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An 1848 painting titled Germania, by Philipp Veit.

The Revolutions of 1848, known in some countries as the Spring of Nations, Springtime of the Peoples<ref>Merriman, John, A History of Modern Europe: From the French Revolution to the Present, 1996, p 715</ref> or the Year of Revolution, were a series of political upheavals throughout Europe in 1848. It remains the most widespread revolutionary wave in European history, but reactionary forces regained control in each case, and the revolutions collapsed typically within a year.

The revolutions were essentially democratic in nature with the aim of removing the old feudal structures and the creation of independent national states. The revolutionary wave began in France in February, and immediately spread to most of Europe and parts of Latin America. Over 50 countries were affected, but with no coordination or cooperation among the revolutionaries in different countries. Six factors were involved: widespread dissatisfaction with political leadership; demands for more participation in government and democracy; demands for freedom of press; the demands of the working classes; the upsurge of nationalism; and finally, the regrouping of the reactionary forces based on the royalty, the aristocracy, the army, the church and the peasants.<ref>R.J.W. Evans and Hartmut Pogge von Strandmann, eds., The Revolutions in Europe 1848–1849 (2000) pp v, 4</ref>

The uprisings were led by shaky ad hoc coalitions of reformers, the middle classes and workers, which did not hold together for long. Tens of thousands of people were killed, and many more forced into exile. Significant lasting reforms included the abolition of serfdom in Austria and Hungary, the end of absolute monarchy in Denmark, introduction of parliamentary democracy in the Netherlands and the definitive end of the Capetian monarchy in France. The revolutions were most important in France, the Netherlands, Germany, Poland, Italy, and the Austrian Empire, but did not reach Russia, Sweden, Great Britain, and most of southern Europe (Spain, Serbia,<ref>Serbia's Role in the Conflict in Vojvodina 1848-49, Ohio State University, http://www.ohio.edu/chastain/rz/serbvio.htm</ref> Greece, Montenegro, Portugal, the Ottoman Empire).<ref>Nor did it reach Spain, Sweden, Portugal, or the Ottoman Empire. Evans and Strandmann (2000) p 2</ref>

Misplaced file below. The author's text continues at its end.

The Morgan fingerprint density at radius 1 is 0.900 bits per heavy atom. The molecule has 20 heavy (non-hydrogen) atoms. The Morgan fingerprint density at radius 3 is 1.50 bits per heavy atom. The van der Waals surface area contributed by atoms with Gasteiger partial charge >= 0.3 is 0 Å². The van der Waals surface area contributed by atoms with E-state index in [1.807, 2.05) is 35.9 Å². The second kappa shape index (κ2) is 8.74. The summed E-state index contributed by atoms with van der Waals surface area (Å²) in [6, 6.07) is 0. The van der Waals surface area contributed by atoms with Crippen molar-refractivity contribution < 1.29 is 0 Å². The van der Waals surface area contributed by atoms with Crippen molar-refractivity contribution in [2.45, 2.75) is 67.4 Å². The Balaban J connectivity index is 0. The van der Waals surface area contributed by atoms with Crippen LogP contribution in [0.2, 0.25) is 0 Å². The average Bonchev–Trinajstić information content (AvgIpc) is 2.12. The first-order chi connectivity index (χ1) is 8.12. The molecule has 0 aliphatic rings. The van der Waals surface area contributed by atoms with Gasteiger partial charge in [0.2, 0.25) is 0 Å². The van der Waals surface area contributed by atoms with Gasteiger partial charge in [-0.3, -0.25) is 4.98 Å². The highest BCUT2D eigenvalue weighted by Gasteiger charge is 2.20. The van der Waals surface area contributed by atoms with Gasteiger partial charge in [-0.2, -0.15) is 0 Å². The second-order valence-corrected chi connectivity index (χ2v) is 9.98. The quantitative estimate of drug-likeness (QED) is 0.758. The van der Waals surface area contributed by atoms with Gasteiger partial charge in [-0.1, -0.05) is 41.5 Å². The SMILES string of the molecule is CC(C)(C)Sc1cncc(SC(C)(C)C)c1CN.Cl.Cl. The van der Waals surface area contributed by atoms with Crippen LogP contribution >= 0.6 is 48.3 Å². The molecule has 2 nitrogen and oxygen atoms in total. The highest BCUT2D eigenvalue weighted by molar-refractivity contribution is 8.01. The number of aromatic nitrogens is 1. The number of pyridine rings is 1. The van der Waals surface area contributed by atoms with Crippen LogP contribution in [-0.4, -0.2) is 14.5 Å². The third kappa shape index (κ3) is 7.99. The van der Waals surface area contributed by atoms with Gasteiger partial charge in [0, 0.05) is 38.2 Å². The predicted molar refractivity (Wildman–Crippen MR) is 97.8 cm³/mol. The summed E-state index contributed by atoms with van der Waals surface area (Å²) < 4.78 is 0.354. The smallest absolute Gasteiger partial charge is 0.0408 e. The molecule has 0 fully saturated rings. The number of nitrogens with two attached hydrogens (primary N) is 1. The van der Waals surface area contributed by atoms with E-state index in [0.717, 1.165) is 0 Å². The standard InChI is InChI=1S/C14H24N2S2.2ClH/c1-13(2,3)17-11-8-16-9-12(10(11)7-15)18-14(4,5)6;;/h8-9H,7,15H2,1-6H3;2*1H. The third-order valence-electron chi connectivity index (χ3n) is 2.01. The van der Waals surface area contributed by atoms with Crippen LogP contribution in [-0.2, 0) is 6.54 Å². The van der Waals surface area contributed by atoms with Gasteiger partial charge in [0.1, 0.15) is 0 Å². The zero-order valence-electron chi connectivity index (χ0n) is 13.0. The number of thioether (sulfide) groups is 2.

Revolutions of 1848 sections
Intro  Origins  Events by country or region  Legacy and memory  See also  References  Bibliography  External links  

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An 1848 painting titled Germania, by Philipp Veit.

The Revolutions of 1848, known in some countries as the Spring of Nations, Springtime of the Peoples<ref>Merriman, John, A History of Modern Europe: From the French Revolution to the Present, 1996, p 715</ref> or the Year of Revolution, were a series of political upheavals throughout Europe in 1848. It remains the most widespread revolutionary wave in European history, but reactionary forces regained control in each case, and the revolutions collapsed typically within a year.

The revolutions were essentially democratic in nature with the aim of removing the old feudal structures and the creation of independent national states. The revolutionary wave began in France in February, and immediately spread to most of Europe and parts of Latin America. Over 50 countries were affected, but with no coordination or cooperation among the revolutionaries in different countries. Six factors were involved: widespread dissatisfaction with political leadership; demands for more participation in government and democracy; demands for freedom of press; the demands of the working classes; the upsurge of nationalism; and finally, the regrouping of the reactionary forces based on the royalty, the aristocracy, the army, the church and the peasants.<ref>R.J.W. Evans and Hartmut Pogge von Strandmann, eds., The Revolutions in Europe 1848–1849 (2000) pp v, 4</ref>

The uprisings were led by shaky ad hoc coalitions of reformers, the middle classes and workers, which did not hold together for long. Tens of thousands of people were killed, and many more forced into exile. Significant lasting reforms included the abolition of serfdom in Austria and Hungary, the end of absolute monarchy in Denmark, introduction of parliamentary democracy in the Netherlands and the definitive end of the Capetian monarchy in France. The revolutions were most important in France, the Netherlands, Germany, Poland, Italy, and the Austrian Empire, but did not reach Russia, Sweden, Great Britain, and most of southern Europe (Spain, Serbia,<ref>Serbia's Role in the Conflict in Vojvodina 1848-49, Ohio State University, http://www.ohio.edu/chastain/rz/serbvio.htm</ref> Greece, Montenegro, Portugal, the Ottoman Empire).<ref>Nor did it reach Spain, Sweden, Portugal, or the Ottoman Empire. Evans and Strandmann (2000) p 2</ref>


Revolutions of 1848 sections
Intro  Origins  Events by country or region  Legacy and memory  See also  References  Bibliography  External links  

PREVIOUS: IntroNEXT: Origins
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